Keynesian economists think that WWII ended the depression. Unemployment dropped from 20 percent to 1 percent, but the rate dropped because 10 million men were drafted into the military. Government deficits of $3.5 Billion in the 1930s did not lift the U.S. economy out of its depressed state. Then during the war deficits peaked at $55 Billion ($2.2 Trillion in today’s dollars). Keynesians conclude that the right dose of the government-spending treatment needed to cure the depression was $55 Billion rather than the much smaller $3.5 Billion.

As the Austrian economic historian Robert Higgs has shown, the economy did not begin to recover from GD-1 until after the war had ended, and Roosevelt had died. During the war, with price controls and rationing, the public’s economic well-being deteriorated. Spending for civilian consumer goods declined through 1941–1943 and was still below the 1941 level when the war ended. People spent a lot of time in lines trying to purchase things. The quality of consumer goods deteriorated. Rationing of tires and gasoline limited where people could go. After the war, Federal spending contracted by two-thirds, freeing up money for businesses to invest for civilian purposes. And with a less threatening Harry Truman now president, investors became more sanguine about the security of their property and went back into the market.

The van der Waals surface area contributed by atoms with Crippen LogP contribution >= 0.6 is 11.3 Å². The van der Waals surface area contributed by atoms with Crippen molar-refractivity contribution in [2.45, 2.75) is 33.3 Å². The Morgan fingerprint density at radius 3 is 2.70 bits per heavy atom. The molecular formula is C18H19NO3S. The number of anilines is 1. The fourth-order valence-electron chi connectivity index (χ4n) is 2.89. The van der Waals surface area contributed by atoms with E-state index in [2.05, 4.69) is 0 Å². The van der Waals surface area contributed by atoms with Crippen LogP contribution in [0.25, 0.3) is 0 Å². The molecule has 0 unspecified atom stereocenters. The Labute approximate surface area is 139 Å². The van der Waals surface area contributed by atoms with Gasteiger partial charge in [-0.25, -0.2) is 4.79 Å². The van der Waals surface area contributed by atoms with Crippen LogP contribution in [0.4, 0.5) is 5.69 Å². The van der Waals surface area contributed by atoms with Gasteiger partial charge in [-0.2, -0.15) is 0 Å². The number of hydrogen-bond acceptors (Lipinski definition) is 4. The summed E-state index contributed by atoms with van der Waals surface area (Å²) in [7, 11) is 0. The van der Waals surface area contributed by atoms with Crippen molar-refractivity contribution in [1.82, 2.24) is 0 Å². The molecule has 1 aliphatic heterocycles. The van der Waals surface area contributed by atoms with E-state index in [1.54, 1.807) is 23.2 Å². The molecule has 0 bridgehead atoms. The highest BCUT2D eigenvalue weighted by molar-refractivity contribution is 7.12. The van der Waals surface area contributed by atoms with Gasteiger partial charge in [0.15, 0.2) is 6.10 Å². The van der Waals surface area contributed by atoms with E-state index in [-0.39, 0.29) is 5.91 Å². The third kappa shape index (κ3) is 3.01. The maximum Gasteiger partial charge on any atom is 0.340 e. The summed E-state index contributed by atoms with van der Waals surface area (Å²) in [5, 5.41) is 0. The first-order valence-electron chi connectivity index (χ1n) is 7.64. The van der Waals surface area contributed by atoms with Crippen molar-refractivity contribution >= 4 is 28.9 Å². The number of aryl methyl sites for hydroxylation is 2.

War does not cure economic illness. Ludwig von Mises puts it this way: "War prosperity is like the prosperity that an earthquake or a plague brings."